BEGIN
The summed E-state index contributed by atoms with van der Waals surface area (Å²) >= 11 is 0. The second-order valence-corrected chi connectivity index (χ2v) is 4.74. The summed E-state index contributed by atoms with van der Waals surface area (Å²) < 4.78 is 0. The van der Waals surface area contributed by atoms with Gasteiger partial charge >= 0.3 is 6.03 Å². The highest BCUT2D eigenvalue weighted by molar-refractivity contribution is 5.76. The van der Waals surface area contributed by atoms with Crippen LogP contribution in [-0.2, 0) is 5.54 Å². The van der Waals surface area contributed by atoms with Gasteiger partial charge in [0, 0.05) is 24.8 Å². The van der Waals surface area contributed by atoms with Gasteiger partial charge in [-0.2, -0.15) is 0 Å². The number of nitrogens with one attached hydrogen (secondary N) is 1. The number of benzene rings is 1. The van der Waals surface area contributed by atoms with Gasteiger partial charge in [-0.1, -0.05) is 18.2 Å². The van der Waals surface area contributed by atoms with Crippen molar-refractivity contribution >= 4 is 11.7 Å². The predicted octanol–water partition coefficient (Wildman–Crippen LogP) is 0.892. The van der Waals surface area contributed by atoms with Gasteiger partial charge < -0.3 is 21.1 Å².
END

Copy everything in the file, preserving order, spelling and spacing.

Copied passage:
The summed E-state index contributed by atoms with van der Waals surface area (Å²) >= 11 is 0. The second-order valence-corrected chi connectivity index (χ2v) is 4.74. The summed E-state index contributed by atoms with van der Waals surface area (Å²) < 4.78 is 0. The van der Waals surface area contributed by atoms with Gasteiger partial charge >= 0.3 is 6.03 Å². The highest BCUT2D eigenvalue weighted by molar-refractivity contribution is 5.76. The van der Waals surface area contributed by atoms with Crippen LogP contribution in [-0.2, 0) is 5.54 Å². The van der Waals surface area contributed by atoms with Gasteiger partial charge in [0, 0.05) is 24.8 Å². The van der Waals surface area contributed by atoms with Gasteiger partial charge in [-0.2, -0.15) is 0 Å². The number of nitrogens with one attached hydrogen (secondary N) is 1. The number of benzene rings is 1. The van der Waals surface area contributed by atoms with Gasteiger partial charge in [-0.1, -0.05) is 18.2 Å². The van der Waals surface area contributed by atoms with Crippen molar-refractivity contribution >= 4 is 11.7 Å². The predicted octanol–water partition coefficient (Wildman–Crippen LogP) is 0.892. The van der Waals surface area contributed by atoms with Gasteiger partial charge < -0.3 is 21.1 Å².